Minnesota columnist: Paul Molitor will crack down on those wimpy players with piddly little concussions

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One guy who is really happy to see Paul Molitor take over as Twins manager is Star Tribune columnist Jim Souhan. Why? Because he’s gonna stop coddling those wimpy players who beg out of the lineup with piddling little ailments like hangnails. And brain injuries:

His first order of business should be introducing a new mentality to the clubhouse.

During their four consecutive losing seasons, the Twins tried to exercise caution with injured or bruised players. Anyone complaining of an ache was given an extra day or two off. There is logic in that approach. There is also danger. The Twins clubhouse became a place where you could collect a check without actually taking the field.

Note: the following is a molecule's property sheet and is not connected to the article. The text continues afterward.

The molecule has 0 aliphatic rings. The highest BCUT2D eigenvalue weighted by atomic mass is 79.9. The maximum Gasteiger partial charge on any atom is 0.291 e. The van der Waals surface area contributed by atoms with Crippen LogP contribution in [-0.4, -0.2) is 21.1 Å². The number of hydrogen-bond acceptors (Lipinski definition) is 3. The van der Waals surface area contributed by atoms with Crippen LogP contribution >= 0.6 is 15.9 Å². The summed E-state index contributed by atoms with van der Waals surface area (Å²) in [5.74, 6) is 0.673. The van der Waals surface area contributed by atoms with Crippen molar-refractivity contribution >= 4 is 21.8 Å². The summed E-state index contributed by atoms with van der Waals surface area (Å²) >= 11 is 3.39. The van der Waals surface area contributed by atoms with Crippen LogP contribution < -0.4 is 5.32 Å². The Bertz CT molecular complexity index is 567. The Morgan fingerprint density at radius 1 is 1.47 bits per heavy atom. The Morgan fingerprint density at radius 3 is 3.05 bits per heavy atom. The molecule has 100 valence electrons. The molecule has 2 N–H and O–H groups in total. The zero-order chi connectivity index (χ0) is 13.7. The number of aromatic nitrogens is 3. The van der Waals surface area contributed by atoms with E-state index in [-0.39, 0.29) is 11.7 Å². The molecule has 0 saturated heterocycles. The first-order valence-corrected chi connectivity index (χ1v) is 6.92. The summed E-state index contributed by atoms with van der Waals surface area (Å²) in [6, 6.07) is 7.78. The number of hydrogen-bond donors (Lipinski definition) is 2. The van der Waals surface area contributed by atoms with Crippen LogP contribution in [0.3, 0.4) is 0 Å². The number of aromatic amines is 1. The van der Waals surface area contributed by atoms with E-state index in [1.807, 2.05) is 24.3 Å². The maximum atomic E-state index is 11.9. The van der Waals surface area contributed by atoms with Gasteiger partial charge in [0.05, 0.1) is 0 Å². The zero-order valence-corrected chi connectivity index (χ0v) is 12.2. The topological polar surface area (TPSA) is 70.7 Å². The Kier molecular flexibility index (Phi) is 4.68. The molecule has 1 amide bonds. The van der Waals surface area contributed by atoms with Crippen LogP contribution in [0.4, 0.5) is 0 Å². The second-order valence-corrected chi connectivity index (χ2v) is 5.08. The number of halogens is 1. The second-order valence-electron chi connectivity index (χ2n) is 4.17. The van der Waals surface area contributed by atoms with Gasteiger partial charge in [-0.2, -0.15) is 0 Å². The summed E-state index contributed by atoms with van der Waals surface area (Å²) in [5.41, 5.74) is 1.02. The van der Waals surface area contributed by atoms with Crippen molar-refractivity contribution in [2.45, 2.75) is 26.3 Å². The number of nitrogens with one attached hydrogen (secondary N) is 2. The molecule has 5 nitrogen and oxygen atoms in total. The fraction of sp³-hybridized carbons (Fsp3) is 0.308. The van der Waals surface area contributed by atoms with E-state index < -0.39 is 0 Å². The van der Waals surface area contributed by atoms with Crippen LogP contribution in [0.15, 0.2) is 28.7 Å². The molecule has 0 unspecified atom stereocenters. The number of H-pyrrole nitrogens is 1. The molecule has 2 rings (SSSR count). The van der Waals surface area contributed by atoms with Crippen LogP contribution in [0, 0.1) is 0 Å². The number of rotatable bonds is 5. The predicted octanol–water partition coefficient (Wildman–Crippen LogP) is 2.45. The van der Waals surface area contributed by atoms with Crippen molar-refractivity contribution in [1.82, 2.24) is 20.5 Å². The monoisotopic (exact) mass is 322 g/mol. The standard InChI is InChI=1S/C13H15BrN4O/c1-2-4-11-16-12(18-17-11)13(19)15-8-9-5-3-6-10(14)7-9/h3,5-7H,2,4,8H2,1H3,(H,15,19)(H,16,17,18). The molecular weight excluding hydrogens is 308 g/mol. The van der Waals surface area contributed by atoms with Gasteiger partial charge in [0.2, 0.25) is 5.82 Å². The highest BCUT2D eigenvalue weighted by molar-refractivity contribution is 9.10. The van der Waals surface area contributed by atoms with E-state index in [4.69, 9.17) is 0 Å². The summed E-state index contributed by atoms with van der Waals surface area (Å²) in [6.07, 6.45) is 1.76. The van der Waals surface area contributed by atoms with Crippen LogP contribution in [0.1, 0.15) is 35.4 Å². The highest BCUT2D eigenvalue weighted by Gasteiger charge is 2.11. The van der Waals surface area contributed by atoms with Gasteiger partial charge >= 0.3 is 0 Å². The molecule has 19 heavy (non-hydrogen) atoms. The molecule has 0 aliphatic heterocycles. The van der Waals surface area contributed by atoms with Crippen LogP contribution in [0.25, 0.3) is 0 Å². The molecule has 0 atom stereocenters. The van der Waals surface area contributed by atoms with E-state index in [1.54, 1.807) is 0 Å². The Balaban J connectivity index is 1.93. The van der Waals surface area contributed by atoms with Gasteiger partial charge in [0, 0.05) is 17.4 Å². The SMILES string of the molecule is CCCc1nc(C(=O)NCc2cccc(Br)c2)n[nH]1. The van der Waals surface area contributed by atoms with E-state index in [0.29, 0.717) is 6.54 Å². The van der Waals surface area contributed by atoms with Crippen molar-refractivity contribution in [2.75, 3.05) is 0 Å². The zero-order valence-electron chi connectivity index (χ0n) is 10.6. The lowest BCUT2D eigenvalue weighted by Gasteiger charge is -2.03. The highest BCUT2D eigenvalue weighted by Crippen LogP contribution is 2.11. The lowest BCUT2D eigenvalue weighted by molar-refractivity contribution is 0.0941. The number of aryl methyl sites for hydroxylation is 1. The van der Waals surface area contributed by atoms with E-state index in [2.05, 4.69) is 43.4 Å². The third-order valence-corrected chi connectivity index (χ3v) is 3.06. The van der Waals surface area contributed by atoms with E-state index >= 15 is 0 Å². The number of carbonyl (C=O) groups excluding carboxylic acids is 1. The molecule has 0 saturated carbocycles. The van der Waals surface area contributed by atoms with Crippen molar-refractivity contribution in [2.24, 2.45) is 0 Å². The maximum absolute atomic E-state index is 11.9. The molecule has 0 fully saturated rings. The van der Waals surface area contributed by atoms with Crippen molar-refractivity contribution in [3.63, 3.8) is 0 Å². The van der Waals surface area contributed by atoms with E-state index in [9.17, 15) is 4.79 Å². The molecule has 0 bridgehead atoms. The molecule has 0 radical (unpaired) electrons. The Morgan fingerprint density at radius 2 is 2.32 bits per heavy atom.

One of the early tests of Molitor’s tenure will be his handling of his best player, Joe Mauer.

Both grew up in St. Paul. Both played baseball at Cretin High. Both had the early years of their careers defined by constant injuries. The difference between them is important. Molitor’s desire to play was obvious. Mauer’s is not.

When the guy making $23 million a year begs out of the lineup because of a bruise, it’s difficult for the manager to push others to play through pain.

Joe Mauer has been on the disabled list for the following ailments (courtesy of Twins Daily): A torn meniscus (2004); thigh strain (2007); lower back sprain (2009); bilateral leg weakness (2011); pneumonia (2011); concussion (2013); and an oblique strain (2014).